French-Indian Alliance, 1673-1712

by James E. Lewis Jr., Ph. D., Kalamazoo College


During the last quarter of the seventeenth and first half of the eighteenth centuries, the native peoples of the Great Lakes region and the French in Canada and Louisiana crafted a complex relationship that would continue to shape native expectations of European-Indian interactions for decades to come. What the French needed were allies against the Iroquois and English and trading partners. What the Indians of the pays d'en haut (the "upper country" around the Great Lakes) needed was protection against the Iroquois, access to European trade goods, and assistance in mediating the differences between the tribes, clans, and villages that had been thrown together by the Iroquois Wars. The alliance--what one historian describes as "the middle ground"--that came together in the pays d'en haut looked very different from anything seen in European diplomacy. The French gained influence over their various allies through methods that were much more in keeping with Indian diplomacy and culture than their own. Holding the alliance together and making it serve their purposes required the French to meet the needs of their Indian allies at a great expense of time and effort and in ways that were entirely alien to their thinking.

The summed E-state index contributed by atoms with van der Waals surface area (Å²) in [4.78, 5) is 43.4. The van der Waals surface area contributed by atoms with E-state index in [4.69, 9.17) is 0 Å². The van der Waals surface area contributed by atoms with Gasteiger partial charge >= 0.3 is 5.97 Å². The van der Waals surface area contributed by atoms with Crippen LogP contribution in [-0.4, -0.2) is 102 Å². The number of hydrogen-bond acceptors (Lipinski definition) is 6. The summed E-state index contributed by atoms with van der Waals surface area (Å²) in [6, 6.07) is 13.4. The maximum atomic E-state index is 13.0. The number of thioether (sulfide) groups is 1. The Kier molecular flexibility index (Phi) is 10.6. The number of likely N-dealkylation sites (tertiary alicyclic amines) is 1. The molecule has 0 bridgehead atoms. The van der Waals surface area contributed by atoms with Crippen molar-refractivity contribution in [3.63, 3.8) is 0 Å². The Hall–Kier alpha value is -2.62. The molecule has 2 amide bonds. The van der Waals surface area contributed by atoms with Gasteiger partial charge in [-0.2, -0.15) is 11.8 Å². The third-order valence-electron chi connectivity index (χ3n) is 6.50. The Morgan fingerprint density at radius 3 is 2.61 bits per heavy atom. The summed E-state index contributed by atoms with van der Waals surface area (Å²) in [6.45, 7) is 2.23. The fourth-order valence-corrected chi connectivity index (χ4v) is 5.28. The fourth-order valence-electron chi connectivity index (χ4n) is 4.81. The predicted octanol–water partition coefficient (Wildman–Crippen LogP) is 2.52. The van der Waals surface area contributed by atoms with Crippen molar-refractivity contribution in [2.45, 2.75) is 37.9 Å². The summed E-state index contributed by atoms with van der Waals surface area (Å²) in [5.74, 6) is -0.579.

The alliance between the French and the Indians in the pays d'en haut was easily shaken. The French occasionally decided that they no longer needed assistance against the Iroquois or the English. Or they decided to save money by cutting back on their gift giving. Or they failed to provide sufficient trade goods at the customary prices. The alliance was temporarily disrupted whenever a new governor was sent to Canada; he had to learn what his predecessors had learned about how to manage things. It also suffered whenever the French decided that they should be able to dominate their Indian allies, particularly when they attempted to destroy, rather than just chastise, their opponents within the alliance. And there were also times when the Indians opposed French mediation efforts or decided that they did not need French protection.